Bilateral sudden sensorineural hearing loss caused by Charcot-Marie-Tooth disease

J Laryngol Otol. 2003 May;117(5):399-401. doi: 10.1258/002221503321626465.


Charcot-Marie-Tooth (CMT) disease or hereditary motor and sensory neuropathy (HMSN) is a relatively common neurological syndrome, which has seldom been associated with hearing dysfunction, particularly sudden sensorineural hearing loss (SNHL). Families with autosomal dominant, autosomal recessive and X-linked forms of inheritance have been described. Sudden sensorineural hearing loss is a frustrating and frightening condition, especially if the hearing loss is bilateral. Regarding the site of the lesion, the evidence from the literature on HMSN suggests that either the VIIIth nerve or central auditory pathways are primarily involved in patients with hearing loss. We report the first case in the English literature of a patient with Charcot-Marie-Tooth type II disease presenting bilateral SNHL in the course of his disease. The patient was hospitalized for 15 days, and undergoing treatment without any audiological improvement. Detailed clinical, audiological and laboratory examination was performed. The aetiology and prognostic indicators of bilateral SNHL are discussed, as well as, the incidence of hearing loss in CMT patients.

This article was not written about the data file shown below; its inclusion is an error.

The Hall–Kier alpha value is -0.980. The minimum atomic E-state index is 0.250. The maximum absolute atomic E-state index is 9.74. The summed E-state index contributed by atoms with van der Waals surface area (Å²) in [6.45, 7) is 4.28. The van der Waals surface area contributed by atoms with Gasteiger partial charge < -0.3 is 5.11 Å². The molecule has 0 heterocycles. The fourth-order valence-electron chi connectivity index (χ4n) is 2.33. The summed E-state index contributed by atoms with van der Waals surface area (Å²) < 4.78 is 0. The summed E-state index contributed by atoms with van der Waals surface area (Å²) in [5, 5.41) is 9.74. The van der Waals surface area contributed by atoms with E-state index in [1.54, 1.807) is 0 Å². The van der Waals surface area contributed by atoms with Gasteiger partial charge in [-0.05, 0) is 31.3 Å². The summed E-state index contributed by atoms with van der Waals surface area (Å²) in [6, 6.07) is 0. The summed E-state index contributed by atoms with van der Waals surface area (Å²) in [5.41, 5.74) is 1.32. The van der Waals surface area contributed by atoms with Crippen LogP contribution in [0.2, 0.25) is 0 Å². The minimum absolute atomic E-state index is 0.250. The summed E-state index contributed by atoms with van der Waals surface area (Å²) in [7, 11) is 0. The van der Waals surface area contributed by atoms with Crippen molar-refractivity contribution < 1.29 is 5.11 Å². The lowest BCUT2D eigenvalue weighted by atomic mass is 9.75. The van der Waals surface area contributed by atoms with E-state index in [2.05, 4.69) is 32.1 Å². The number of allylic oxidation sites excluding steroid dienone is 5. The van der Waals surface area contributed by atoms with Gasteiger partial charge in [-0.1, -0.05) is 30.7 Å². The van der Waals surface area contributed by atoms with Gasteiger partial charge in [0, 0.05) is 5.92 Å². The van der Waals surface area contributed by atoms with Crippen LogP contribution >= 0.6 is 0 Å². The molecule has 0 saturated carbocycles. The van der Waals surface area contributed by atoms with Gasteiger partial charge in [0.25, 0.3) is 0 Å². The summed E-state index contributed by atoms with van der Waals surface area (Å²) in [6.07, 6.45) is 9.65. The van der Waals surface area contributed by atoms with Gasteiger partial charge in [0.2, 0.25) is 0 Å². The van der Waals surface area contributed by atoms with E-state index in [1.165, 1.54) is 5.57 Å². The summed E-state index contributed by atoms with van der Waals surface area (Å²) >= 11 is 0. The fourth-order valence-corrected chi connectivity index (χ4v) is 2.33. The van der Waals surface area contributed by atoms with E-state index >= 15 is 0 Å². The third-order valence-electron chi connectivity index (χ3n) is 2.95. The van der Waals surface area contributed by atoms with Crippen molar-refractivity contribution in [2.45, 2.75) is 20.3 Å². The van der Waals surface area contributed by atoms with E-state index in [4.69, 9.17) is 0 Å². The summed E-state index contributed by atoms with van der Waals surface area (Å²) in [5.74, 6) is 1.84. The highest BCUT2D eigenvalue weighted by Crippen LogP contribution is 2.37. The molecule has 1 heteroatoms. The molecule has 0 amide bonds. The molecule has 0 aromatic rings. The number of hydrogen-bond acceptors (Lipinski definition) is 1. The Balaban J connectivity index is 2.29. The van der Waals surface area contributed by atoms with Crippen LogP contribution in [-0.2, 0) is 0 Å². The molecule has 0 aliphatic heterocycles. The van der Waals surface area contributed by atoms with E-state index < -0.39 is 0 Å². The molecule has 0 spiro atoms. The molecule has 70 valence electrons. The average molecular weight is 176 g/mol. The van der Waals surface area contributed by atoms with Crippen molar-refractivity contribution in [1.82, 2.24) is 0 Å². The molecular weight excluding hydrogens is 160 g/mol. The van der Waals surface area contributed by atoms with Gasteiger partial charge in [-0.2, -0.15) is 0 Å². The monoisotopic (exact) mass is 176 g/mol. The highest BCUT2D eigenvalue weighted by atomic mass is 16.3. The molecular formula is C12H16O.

Publication types

  • Case Reports

MeSH terms

  • Charcot-Marie-Tooth Disease / complications*
  • Charcot-Marie-Tooth Disease / physiopathology
  • Electrophysiology
  • Hearing Loss, Bilateral / etiology*
  • Hearing Loss, Bilateral / physiopathology
  • Hearing Loss, Sensorineural / etiology*
  • Hearing Loss, Sensorineural / physiopathology
  • Hearing Tests / methods
  • Humans
  • Male
  • Middle Aged